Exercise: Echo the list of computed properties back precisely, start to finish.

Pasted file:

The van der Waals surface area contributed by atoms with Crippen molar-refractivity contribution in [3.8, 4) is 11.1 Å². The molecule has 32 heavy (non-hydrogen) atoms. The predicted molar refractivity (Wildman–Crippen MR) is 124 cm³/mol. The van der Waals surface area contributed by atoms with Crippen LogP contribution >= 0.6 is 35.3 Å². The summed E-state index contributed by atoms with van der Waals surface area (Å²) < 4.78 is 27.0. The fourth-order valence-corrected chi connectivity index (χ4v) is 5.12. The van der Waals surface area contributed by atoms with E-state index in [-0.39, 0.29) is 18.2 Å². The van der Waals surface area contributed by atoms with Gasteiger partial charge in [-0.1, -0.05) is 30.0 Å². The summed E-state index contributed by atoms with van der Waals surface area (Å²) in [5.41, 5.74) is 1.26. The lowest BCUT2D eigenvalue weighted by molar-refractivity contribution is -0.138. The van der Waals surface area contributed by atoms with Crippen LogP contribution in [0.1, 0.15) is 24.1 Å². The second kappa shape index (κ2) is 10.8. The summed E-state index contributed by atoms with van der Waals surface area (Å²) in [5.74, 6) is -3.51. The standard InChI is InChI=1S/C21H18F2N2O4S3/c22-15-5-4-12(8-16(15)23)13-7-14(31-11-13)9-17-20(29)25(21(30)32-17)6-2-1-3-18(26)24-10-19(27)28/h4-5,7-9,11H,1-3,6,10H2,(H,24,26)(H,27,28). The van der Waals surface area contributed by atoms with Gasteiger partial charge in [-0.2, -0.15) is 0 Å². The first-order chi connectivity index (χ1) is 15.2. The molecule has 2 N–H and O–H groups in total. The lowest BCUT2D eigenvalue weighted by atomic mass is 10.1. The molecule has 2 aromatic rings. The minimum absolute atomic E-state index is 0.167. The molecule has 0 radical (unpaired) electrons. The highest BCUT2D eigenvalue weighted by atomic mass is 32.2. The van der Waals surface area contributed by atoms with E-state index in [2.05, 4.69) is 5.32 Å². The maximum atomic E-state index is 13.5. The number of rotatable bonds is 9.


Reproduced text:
The van der Waals surface area contributed by atoms with Crippen molar-refractivity contribution in [3.8, 4) is 11.1 Å². The molecule has 32 heavy (non-hydrogen) atoms. The predicted molar refractivity (Wildman–Crippen MR) is 124 cm³/mol. The van der Waals surface area contributed by atoms with Crippen LogP contribution >= 0.6 is 35.3 Å². The summed E-state index contributed by atoms with van der Waals surface area (Å²) < 4.78 is 27.0. The fourth-order valence-corrected chi connectivity index (χ4v) is 5.12. The van der Waals surface area contributed by atoms with E-state index in [-0.39, 0.29) is 18.2 Å². The van der Waals surface area contributed by atoms with Gasteiger partial charge in [-0.1, -0.05) is 30.0 Å². The summed E-state index contributed by atoms with van der Waals surface area (Å²) in [5.41, 5.74) is 1.26. The lowest BCUT2D eigenvalue weighted by molar-refractivity contribution is -0.138. The van der Waals surface area contributed by atoms with Crippen LogP contribution in [0.1, 0.15) is 24.1 Å². The second kappa shape index (κ2) is 10.8. The summed E-state index contributed by atoms with van der Waals surface area (Å²) in [5.74, 6) is -3.51. The standard InChI is InChI=1S/C21H18F2N2O4S3/c22-15-5-4-12(8-16(15)23)13-7-14(31-11-13)9-17-20(29)25(21(30)32-17)6-2-1-3-18(26)24-10-19(27)28/h4-5,7-9,11H,1-3,6,10H2,(H,24,26)(H,27,28). The van der Waals surface area contributed by atoms with Gasteiger partial charge in [-0.2, -0.15) is 0 Å². The first-order chi connectivity index (χ1) is 15.2. The molecule has 2 N–H and O–H groups in total. The lowest BCUT2D eigenvalue weighted by atomic mass is 10.1. The molecule has 2 aromatic rings. The minimum absolute atomic E-state index is 0.167. The molecule has 0 radical (unpaired) electrons. The highest BCUT2D eigenvalue weighted by atomic mass is 32.2. The van der Waals surface area contributed by atoms with E-state index in [2.05, 4.69) is 5.32 Å². The maximum atomic E-state index is 13.5. The number of rotatable bonds is 9.